Advanced Search
MyIDEAS: Login

Patents, Innovation and Access to New Pharmaceuticals

Contents:

Author Info

  • Grabowski, Henry
Registered author(s):

    Abstract

    This paper considers the role of intellectual property rights in the development of and access to new pharmaceuticals. A number of studies have found patents are significantly more important to pharmaceutical firms in appropriating the benefits from innovation compared to other high tech industries. The reason for this is because the costs of drug innovation are very high while the costs of imitation are relatively low. Hence the industry is subject to significant free rider problems. The paper discusses the economics of the innovative process and considers how patent policies have evolved in response to these characteristics in several developed countries with research intensive drug firms. One area currently receiving policy attention is the effect of patents on the development of and access to new medicines in developing countries. The final section of the paper focuses on this issue and discusses the need for an orphan drug type program to stimulate more R&D on diseases specific to third world countries.

    Download Info

    If you experience problems downloading a file, check if you have the proper application to view it first. In case of further problems read the IDEAS help page. Note that these files are not on the IDEAS site. Please be patient as the files may be large.
    File URL: http://www.econ.duke.edu/Papers/Abstracts02/abstract.02.28.html
    File Function: main text
    Download Restriction: no

    Bibliographic Info

    Paper provided by Duke University, Department of Economics in its series Working Papers with number 02-28.

    as in new window
    Length:
    Date of creation: 2002
    Date of revision:
    Handle: RePEc:duk:dukeec:02-28

    Contact details of provider:
    Postal: Department of Economics Duke University 213 Social Sciences Building Box 90097 Durham, NC 27708-0097
    Phone: (919) 660-1800
    Fax: (919) 684-8974
    Web page: http://econ.duke.edu/

    Related research

    Keywords:

    This paper has been announced in the following NEP Reports:

    References

    No references listed on IDEAS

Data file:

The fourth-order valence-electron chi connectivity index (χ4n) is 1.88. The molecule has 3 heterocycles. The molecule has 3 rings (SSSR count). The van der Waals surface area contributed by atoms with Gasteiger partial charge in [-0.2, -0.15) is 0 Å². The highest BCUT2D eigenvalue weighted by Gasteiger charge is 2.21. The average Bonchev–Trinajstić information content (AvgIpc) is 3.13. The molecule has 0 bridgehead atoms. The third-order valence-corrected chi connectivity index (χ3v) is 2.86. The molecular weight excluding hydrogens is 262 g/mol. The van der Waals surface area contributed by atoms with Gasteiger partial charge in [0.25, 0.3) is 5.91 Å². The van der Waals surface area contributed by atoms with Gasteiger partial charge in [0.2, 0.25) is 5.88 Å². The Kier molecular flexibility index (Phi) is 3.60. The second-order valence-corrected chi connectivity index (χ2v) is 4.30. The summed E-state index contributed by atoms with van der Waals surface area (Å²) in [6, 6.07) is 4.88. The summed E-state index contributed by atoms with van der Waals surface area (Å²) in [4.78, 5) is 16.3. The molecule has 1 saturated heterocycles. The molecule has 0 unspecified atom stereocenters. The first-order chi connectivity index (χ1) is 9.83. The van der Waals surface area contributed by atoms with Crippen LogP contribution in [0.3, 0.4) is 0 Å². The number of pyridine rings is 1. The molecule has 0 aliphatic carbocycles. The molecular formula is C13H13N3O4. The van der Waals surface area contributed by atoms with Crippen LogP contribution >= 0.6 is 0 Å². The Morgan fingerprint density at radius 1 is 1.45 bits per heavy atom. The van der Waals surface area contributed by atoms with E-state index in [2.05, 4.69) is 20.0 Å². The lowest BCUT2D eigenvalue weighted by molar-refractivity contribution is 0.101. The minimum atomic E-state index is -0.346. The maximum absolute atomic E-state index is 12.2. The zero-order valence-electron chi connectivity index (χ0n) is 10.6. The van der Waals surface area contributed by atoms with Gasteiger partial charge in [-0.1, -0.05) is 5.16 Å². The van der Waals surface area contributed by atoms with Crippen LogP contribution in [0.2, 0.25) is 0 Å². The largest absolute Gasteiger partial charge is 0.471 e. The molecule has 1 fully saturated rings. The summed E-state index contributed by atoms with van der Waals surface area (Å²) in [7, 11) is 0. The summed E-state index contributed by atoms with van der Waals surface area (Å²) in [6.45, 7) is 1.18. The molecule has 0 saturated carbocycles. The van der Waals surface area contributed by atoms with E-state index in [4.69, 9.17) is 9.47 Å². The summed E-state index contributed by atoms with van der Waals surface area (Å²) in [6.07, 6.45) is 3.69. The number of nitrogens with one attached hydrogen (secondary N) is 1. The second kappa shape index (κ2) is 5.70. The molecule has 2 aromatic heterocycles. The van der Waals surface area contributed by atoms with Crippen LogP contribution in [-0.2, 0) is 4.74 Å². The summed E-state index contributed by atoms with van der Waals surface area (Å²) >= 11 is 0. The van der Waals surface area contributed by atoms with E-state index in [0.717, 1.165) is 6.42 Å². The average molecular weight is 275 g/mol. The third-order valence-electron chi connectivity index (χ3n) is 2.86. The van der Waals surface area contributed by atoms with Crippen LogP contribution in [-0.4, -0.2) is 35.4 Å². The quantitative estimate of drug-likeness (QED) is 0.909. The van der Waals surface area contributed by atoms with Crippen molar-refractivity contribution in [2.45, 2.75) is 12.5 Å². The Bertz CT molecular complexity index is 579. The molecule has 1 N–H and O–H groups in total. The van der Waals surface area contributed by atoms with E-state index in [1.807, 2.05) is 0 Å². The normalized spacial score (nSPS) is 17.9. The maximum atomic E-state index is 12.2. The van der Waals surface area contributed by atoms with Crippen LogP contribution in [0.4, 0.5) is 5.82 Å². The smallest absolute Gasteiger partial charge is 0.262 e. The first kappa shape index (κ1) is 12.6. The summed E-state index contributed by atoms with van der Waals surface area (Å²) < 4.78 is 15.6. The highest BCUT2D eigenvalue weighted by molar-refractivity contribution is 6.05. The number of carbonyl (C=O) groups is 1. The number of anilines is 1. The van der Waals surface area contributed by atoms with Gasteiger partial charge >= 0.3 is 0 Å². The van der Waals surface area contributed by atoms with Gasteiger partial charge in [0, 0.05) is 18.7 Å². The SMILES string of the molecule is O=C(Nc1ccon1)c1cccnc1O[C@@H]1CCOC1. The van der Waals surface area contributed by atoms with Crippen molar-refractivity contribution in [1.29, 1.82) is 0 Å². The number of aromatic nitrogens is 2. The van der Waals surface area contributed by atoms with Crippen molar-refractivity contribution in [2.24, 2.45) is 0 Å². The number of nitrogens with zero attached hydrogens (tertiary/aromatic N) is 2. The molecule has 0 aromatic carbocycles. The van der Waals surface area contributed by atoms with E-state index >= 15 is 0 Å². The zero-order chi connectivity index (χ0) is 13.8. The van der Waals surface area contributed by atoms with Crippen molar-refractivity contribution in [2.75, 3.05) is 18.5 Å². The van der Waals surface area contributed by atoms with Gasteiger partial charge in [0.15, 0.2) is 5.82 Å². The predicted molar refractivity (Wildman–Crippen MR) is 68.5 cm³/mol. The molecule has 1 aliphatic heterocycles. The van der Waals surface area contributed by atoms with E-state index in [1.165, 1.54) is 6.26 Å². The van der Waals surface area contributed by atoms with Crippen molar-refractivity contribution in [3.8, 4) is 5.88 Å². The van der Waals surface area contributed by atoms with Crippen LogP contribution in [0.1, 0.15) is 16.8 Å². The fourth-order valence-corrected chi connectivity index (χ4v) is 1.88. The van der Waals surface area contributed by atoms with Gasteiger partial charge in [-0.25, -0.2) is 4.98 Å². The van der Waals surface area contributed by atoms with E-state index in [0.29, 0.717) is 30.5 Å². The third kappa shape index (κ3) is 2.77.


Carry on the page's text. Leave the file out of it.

You can help add them by filling out this form.

    Citations

    Citations are extracted by the CitEc Project, subscribe to its RSS feed for this item.
    as in new window

    Cited by:
    1. Kyle, Margaret K & McGahan, Anita M, 2011. "Investments in Pharmaceuticals Before and After TRIPS," CEPR Discussion Papers 8371, C.E.P.R. Discussion Papers.
    2. Michel Dumont & Peter Willemé, 2013. "Working Paper 02-13 - Machines that go ‘ping’: medical technology and health expenditures in OECD countries," Working Papers 1302, Federal Planning Bureau, Belgium.
    3. Luiz Flavio Andrade, 2012. "Entry Time Effects and Follow-on Drugs Competition," Working Papers DT49, IRDES institut for research and information in health economics, revised Jun 2012.
    4. Alka Chadha & Åke Blomqvist, 2005. "Patent Races, “Me-Too” Drugs, and Generics: A Developing-World Perspective," Departmental Working Papers wp0513, National University of Singapore, Department of Economics.
    5. Langinier, Corinne, 2004. "Are Patents Strategic Barriers to Entry?," Staff General Research Papers 11482, Iowa State University, Department of Economics.
    6. Ants Kukrus & Raul Kartus, 2005. "Patent Protection of Pharmaceutical Products in the Globalising World Economy," Working Papers 136, Tallinn School of Economics and Business Administration, Tallinn University of Technology.

    Lists

    This item is not listed on Wikipedia, on a reading list or among the top items on IDEAS.

    Statistics

    Access and download statistics

    Corrections

    When requesting a correction, please mention this item's handle: RePEc:duk:dukeec:02-28. See general information about how to correct material in RePEc.

    For technical questions regarding this item, or to correct its authors, title, abstract, bibliographic or download information, contact: (Department of Economics Webmaster).

    If you have authored this item and are not yet registered with RePEc, we encourage you to do it here. This allows to link your profile to this item. It also allows you to accept potential citations to this item that we are uncertain about.

    If references are entirely missing, you can add them using this form.

    If the full references list an item that is present in RePEc, but the system did not link to it, you can help with this form.

    If you know of missing items citing this one, you can help us creating those links by adding the relevant references in the same way as above, for each refering item. If you are a registered author of this item, you may also want to check the "citations" tab in your profile, as there may be some citations waiting for confirmation.

    Please note that corrections may take a couple of weeks to filter through the various RePEc services.